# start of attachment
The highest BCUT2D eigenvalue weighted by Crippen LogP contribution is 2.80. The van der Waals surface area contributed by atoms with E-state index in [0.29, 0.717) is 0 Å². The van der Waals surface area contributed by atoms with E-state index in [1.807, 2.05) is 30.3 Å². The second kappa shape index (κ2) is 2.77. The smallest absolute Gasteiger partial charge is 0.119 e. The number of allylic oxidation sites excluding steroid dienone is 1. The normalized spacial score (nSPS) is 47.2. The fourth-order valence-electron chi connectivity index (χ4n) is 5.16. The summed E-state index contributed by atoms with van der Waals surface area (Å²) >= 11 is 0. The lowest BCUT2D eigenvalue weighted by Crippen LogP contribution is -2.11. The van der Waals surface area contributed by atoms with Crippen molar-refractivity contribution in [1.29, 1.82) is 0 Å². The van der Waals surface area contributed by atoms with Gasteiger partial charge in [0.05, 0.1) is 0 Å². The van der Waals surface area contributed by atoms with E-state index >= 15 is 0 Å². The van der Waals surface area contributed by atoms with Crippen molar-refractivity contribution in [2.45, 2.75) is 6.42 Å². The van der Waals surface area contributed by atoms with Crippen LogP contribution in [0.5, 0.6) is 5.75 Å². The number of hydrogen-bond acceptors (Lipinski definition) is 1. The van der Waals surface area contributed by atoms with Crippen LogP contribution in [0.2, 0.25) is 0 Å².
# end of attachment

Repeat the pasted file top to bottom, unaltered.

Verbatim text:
The highest BCUT2D eigenvalue weighted by Crippen LogP contribution is 2.80. The van der Waals surface area contributed by atoms with E-state index in [0.29, 0.717) is 0 Å². The van der Waals surface area contributed by atoms with E-state index in [1.807, 2.05) is 30.3 Å². The second kappa shape index (κ2) is 2.77. The smallest absolute Gasteiger partial charge is 0.119 e. The number of allylic oxidation sites excluding steroid dienone is 1. The normalized spacial score (nSPS) is 47.2. The fourth-order valence-electron chi connectivity index (χ4n) is 5.16. The summed E-state index contributed by atoms with van der Waals surface area (Å²) >= 11 is 0. The lowest BCUT2D eigenvalue weighted by Crippen LogP contribution is -2.11. The van der Waals surface area contributed by atoms with Crippen molar-refractivity contribution in [1.29, 1.82) is 0 Å². The van der Waals surface area contributed by atoms with Gasteiger partial charge in [0.05, 0.1) is 0 Å². The van der Waals surface area contributed by atoms with E-state index >= 15 is 0 Å². The van der Waals surface area contributed by atoms with Crippen molar-refractivity contribution in [2.45, 2.75) is 6.42 Å². The van der Waals surface area contributed by atoms with Crippen LogP contribution in [0.5, 0.6) is 5.75 Å². The number of hydrogen-bond acceptors (Lipinski definition) is 1. The van der Waals surface area contributed by atoms with Crippen LogP contribution in [0.2, 0.25) is 0 Å².